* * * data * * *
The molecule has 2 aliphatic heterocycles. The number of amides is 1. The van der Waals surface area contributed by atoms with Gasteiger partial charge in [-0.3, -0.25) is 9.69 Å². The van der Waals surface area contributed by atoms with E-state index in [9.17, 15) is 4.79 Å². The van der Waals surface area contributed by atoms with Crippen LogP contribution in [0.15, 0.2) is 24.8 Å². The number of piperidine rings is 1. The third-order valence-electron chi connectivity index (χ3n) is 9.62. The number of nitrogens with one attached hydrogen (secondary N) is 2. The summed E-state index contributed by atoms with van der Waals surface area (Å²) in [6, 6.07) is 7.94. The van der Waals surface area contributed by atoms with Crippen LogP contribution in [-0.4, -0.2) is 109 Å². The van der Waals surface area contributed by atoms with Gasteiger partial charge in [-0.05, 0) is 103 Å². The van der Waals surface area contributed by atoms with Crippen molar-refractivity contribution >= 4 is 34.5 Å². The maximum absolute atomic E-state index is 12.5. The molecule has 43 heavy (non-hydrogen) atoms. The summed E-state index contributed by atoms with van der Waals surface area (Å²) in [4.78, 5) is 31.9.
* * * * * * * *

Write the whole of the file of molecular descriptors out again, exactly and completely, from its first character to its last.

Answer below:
The molecule has 2 aliphatic heterocycles. The number of amides is 1. The van der Waals surface area contributed by atoms with Gasteiger partial charge in [-0.3, -0.25) is 9.69 Å². The van der Waals surface area contributed by atoms with E-state index in [9.17, 15) is 4.79 Å². The van der Waals surface area contributed by atoms with Crippen LogP contribution in [0.15, 0.2) is 24.8 Å². The number of piperidine rings is 1. The third-order valence-electron chi connectivity index (χ3n) is 9.62. The number of nitrogens with one attached hydrogen (secondary N) is 2. The summed E-state index contributed by atoms with van der Waals surface area (Å²) in [6, 6.07) is 7.94. The van der Waals surface area contributed by atoms with Crippen LogP contribution in [-0.4, -0.2) is 109 Å². The van der Waals surface area contributed by atoms with Gasteiger partial charge in [-0.05, 0) is 103 Å². The van der Waals surface area contributed by atoms with Crippen molar-refractivity contribution >= 4 is 34.5 Å². The maximum absolute atomic E-state index is 12.5. The molecule has 43 heavy (non-hydrogen) atoms. The summed E-state index contributed by atoms with van der Waals surface area (Å²) in [4.78, 5) is 31.9.